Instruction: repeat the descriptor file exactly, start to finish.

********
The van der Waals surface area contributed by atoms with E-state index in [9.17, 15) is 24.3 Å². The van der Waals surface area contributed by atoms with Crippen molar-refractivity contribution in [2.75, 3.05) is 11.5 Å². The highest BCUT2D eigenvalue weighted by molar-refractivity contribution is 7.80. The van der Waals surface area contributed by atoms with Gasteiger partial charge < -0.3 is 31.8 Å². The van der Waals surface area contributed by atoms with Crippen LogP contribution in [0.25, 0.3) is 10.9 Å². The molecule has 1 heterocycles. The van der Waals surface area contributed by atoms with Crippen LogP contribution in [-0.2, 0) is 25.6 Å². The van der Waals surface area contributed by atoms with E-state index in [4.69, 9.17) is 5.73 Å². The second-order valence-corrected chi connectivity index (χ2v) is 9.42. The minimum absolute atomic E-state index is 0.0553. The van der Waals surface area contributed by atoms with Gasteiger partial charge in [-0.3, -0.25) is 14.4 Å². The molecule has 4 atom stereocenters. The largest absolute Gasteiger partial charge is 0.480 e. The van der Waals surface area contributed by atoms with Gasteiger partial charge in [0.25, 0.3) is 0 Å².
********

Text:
The van der Waals surface area contributed by atoms with E-state index in [9.17, 15) is 24.3 Å². The van der Waals surface area contributed by atoms with Crippen molar-refractivity contribution in [2.75, 3.05) is 11.5 Å². The highest BCUT2D eigenvalue weighted by molar-refractivity contribution is 7.80. The van der Waals surface area contributed by atoms with Gasteiger partial charge < -0.3 is 31.8 Å². The van der Waals surface area contributed by atoms with Crippen LogP contribution in [0.25, 0.3) is 10.9 Å². The molecule has 1 heterocycles. The van der Waals surface area contributed by atoms with Crippen LogP contribution in [-0.2, 0) is 25.6 Å². The van der Waals surface area contributed by atoms with E-state index in [4.69, 9.17) is 5.73 Å². The second-order valence-corrected chi connectivity index (χ2v) is 9.42. The minimum absolute atomic E-state index is 0.0553. The van der Waals surface area contributed by atoms with Gasteiger partial charge in [-0.3, -0.25) is 14.4 Å². The molecule has 4 atom stereocenters. The largest absolute Gasteiger partial charge is 0.480 e. The van der Waals surface area contributed by atoms with Gasteiger partial charge in [0.25, 0.3) is 0 Å².